Technology is changing the way that we live today. It is a simple premise, one reiterated frequently by countless Silicon Valley CEOs and entrepreneurs with new ideas. For the U.S. government, and especially American defense, these technological changes are of ever increasing importance. The 2018 National Defense Authorization Act passed late last year addresses some of these changes and moves towards an understanding of cyber warfare as its own field of combat, much like land, sea, and air. Even these changes may not go far enough to address the security threats of the 21st century, say many technology experts, who recently discussed necessary changes to the Defense Department’s supply chain, workforce, and operating procedures at an event co-sponsored by the R Street Institute and the George Mason National Security Institute.

“The reality is that today we are in a very real shooting war in cyberspace,” says Jamil Jaffer, Founder of the National Security Institute at George Mason University. “It may not be big bullets, it may not be big bombs or nuclear weapons, but we are in an ongoing offensive campaign brought by our enemies against us.”

This asymmetric warfare includes intellectual property theft by China, low-level ransomware attacks by Russia, and other hacking attacks by countries like North Korea and Iran. While most of these attacks have not targeted military equipment, that does not make the threat they pose any less real.

“We are very much in a state of cyber warfare today. It may be more like a state of cold war, but it is happening,” he stressed.

Combating the cyber threats of the 21st century will require major shifts in how the federal government pursues both procurement and protocol decisions as well as how it interacts with Silicon Valley. At present, the gulf between America’s innovative tech minds and the government is perhaps best demonstrated by the fact that they are focused on opposite sides of the country and rarely interact.

“To do any of these things we need the people, and the government is not getting the people it needs,” says Betsy Cooper, Executive Director of the Berkeley Center for Long-Term Cybersecurity. She points out that for many people coming out of top tech training programs, government isn’t even considered as a career option, and suggested the creation of an off site campus where industry figures from Silicon Valley could liaison with government employees in a more balanced fashion.

Today’s cybersecurity threats effect both business and governmental targets. As a result, it is in the interest of both groups to work together to allow for better security. However, the present environment encourages each side of the equation to treat partnership as something business is unlikely to benefit from. This has negative effects on partnership on several levels, from programmers who see their salaries being higher in the private sector, to companies who see little to gain from sharing their data with the government.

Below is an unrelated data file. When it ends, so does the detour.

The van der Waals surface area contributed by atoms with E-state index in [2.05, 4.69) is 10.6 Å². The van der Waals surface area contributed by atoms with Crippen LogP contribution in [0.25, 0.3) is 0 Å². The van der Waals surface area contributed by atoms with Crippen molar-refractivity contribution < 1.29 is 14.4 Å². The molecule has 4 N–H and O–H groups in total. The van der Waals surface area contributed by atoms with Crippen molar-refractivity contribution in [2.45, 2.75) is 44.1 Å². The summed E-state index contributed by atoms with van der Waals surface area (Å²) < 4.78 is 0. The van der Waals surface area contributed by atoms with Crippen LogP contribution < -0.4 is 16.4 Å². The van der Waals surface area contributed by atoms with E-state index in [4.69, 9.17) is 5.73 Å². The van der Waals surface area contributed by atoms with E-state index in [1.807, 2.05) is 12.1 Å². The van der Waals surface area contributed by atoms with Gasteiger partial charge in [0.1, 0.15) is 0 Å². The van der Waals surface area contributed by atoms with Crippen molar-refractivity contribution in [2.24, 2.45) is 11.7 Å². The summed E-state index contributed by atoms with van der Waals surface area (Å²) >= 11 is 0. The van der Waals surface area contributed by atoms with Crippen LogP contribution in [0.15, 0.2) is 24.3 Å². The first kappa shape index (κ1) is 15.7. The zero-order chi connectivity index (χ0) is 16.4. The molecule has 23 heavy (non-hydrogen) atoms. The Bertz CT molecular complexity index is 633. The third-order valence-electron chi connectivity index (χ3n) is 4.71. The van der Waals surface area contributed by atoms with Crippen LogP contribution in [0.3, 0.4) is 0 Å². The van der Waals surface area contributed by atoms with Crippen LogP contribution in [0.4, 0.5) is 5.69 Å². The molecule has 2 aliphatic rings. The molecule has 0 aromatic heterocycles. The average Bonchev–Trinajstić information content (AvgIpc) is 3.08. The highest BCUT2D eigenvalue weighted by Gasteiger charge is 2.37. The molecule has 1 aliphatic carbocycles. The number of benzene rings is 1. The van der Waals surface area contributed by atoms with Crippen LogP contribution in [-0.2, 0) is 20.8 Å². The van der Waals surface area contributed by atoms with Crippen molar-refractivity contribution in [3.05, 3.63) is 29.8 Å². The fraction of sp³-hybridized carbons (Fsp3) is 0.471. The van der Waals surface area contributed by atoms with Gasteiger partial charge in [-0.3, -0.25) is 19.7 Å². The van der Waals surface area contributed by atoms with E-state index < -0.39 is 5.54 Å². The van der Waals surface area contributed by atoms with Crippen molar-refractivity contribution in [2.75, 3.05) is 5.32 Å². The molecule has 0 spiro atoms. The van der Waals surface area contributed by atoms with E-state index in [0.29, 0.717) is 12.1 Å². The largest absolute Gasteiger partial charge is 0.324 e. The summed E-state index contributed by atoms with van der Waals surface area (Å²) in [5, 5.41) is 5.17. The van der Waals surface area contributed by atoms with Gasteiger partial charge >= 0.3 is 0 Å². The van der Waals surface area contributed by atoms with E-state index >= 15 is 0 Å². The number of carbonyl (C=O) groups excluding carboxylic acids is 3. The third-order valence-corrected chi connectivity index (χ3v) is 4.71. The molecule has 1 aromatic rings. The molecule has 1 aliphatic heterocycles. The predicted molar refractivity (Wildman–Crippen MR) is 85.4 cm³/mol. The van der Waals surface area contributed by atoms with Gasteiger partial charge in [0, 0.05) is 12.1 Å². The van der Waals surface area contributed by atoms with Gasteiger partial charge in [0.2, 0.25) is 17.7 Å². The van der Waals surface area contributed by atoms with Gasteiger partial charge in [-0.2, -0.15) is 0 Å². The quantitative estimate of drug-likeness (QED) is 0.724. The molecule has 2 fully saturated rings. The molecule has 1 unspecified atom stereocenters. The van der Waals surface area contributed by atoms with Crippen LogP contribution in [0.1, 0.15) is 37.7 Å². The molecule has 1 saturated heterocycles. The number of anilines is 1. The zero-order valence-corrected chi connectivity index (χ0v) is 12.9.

“The federal government needs to understand it is a stakeholder not the stakeholder in cybersecurity,” says Klon Kitchen, a Heritage Foundation Senior Fellow of Technology, National Security and Science.

Fixing the problem will require demonstrating to Silicon Valley that cooperation provides benefits of its own. Even so, he sees this reality as potentially helping the government, since it is confronting the same security challenges as multinational corporations.

Today, both large Silicon Valley corporations like Apple or Walmart and the federal government are facing attacks from overseas actors, softening the distinction between an attack against a U.S. entity and one against the U.S. itself. Allowing the government and companies to cooperate to combat these threats would be a significant step forward for cybersecurity. It is still hard to estimate when that might take place.

At the same time, the line between cyber tactics and traditional warfare is becoming more and more blurred. On a high level, it is easy to distinguish between hacking an enemy’s computer systems and sending in a fighter plane to drop bombs on a specific location. But what about a situation where a deployed team of special forces troops encounters a weapons facility secured with a closed circuit camera system? Under the present rules of engagement, the team is required to rely on national level capabilities such as those hangled by the NSA and CIA in order to use relatively simple cyber technology to compromise the system.

“The problem is those capabilities are in high demand and often higher priorities prevent the utilization of these capabilities. The net result is that the ODA [special forces] team now has to assume a greater risk profile, both to mission accomplishment and personnel, to accomplish the mission,” says Kitchen.

“These missions aren’t going away,” he continued.

The trouble is not the technology itself, which is easily available at the tactical level. Instead, operations are hamstrung by an over centralized approach to tactical cyber missions. Standards have a role to play, but in the ever-adapting world of technology, governmental standards are simply too slow to keep up.

Silicon Valley may be thousands of miles from Washington, but it looks like the two increasingly need to learn to work together.

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